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These three self-massage techniques don’t just feel good — they may help improve your joint mobility, balance and everyday function.
The Renew You Challenge is the newest health and wellness experience from Renew by UnitedHealthcare® to help inspire you to take charge of your well-being every day. Every weekday in October, we’re sharing new ideas to help build up your body, mind and spirit.
Want to do something for yourself today? Enjoy a massage — without leaving home.
Massage therapy is great for helping to relieve aches and pains, reducing muscle tension and stiffness and even improving mood, a Harvard Medical School report suggests. Fortunately, you don’t have to schedule an appointment to reap the benefits of massage.
“Self-massage strategies are effective and allow you to take control over your own body,” says massage therapist Aaron Witz. And unlike professional massages, these self-massage methods can be done often, which means you can get relief when you need it most, notes Eric Robertson, P.T., D.P.T., of the American Physical Therapy Association.
When performing massage therapy at home, it’s wise to employ tools, such as tennis balls and foam rollers, instead of using your hands to directly massage your sore spots, says Witz.
“Tools allow you to target the area you’re trying to address and also save the joints in your hands from uncomfortable pressure and stress,” says Witz. Using your hands, he says, can bring on a lot of muscle fatigue and potentially aggravate any arthritis pain you may have in your hands and fingers.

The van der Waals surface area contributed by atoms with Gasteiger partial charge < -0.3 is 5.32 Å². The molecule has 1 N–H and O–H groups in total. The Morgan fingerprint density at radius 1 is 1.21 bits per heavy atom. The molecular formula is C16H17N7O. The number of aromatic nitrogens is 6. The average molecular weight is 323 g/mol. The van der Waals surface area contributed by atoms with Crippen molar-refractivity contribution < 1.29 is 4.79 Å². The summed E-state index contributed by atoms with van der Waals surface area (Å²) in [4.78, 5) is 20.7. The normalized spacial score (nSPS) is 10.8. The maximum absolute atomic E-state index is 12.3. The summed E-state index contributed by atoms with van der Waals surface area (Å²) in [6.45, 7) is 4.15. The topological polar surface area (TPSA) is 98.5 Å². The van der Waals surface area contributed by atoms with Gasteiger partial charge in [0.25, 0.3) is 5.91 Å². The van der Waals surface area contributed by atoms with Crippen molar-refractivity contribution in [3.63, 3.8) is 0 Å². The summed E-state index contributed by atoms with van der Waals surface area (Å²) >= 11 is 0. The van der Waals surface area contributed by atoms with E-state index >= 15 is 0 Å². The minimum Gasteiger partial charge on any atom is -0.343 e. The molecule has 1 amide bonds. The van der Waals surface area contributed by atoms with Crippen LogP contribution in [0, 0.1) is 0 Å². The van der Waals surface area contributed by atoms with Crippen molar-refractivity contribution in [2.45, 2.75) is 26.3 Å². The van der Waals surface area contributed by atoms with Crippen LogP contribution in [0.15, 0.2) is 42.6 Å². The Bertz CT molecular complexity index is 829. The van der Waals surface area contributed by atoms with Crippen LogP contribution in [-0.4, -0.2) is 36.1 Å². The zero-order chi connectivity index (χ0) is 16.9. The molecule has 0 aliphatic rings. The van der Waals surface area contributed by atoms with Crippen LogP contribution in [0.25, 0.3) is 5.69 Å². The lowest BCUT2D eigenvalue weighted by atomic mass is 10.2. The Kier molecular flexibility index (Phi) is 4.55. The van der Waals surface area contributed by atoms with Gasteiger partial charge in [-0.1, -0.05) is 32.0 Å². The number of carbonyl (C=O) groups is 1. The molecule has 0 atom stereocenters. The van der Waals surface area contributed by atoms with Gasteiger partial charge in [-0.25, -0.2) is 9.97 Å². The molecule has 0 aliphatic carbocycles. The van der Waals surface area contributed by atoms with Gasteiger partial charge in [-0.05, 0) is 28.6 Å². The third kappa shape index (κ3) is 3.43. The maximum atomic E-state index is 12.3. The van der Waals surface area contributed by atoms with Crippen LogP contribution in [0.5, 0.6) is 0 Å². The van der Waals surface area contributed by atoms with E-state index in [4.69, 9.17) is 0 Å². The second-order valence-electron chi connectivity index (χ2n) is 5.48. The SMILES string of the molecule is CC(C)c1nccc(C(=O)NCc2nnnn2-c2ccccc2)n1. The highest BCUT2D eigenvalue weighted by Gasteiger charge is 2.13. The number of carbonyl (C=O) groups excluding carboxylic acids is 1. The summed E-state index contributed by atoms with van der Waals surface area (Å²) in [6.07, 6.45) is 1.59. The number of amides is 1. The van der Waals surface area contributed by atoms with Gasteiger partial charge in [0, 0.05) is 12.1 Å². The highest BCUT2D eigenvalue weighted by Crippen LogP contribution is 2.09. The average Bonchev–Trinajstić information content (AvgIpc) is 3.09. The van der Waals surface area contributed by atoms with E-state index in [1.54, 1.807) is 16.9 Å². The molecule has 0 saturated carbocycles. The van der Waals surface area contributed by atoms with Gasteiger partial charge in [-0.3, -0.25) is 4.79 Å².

To get started, try these three simple self-massage techniques using a tennis ball. Each one may help relieve tension and improve mobility in some of your body’s most common trouble spots. Do them whenever you’re feeling tight or just need a break. For best results, commit at least 30 seconds to each one.
Relief for Your Neck, Shoulders and Back
These areas are prime candidates for becoming tight and achy. If you have a habit of hunching forward, you’re stressing the muscles that run from the base of your skull to your shoulders. The result can be tightness — even pain — that you feel in your neck and across your shoulders, says Robertson.
What’s more, wear and tear over the years can shrink the gaps between your vertebrae. As a result, your body’s natural shock absorbers in your neck and spine become less effective.
“Mid-back mobility is a vastly underrated and ignored aspect of daily living,” Witz says. “If the joints of your middle back are not moving the way they should, then the regions of your body both above and below it will need to move more to make up for it. Sometimes, this excessive movement in the lower back and neck can lead to chronic pain and tightness.”
Try This! Tennis Ball Massage Against a Wall
There’s so much you can do with this little yellow ball. All the movements below begin the same way: Stand with your back against a wall and place a tennis ball at your sore spot — neck, shoulder or mid-back.
Hold the ball in place while you get your footing. It helps to bend your knees for better stability. If you’re worried about the ball slipping, stuff it into a long sock. Then hold the end of the sock with one hand to keep the ball right where you want it.
For a sore neck or shoulder
- Press the sore spot against the ball to hold it in place for at least 5 to 10 seconds and up to 30 seconds. The direct pressure acts as a trigger-point massage.
For neck tension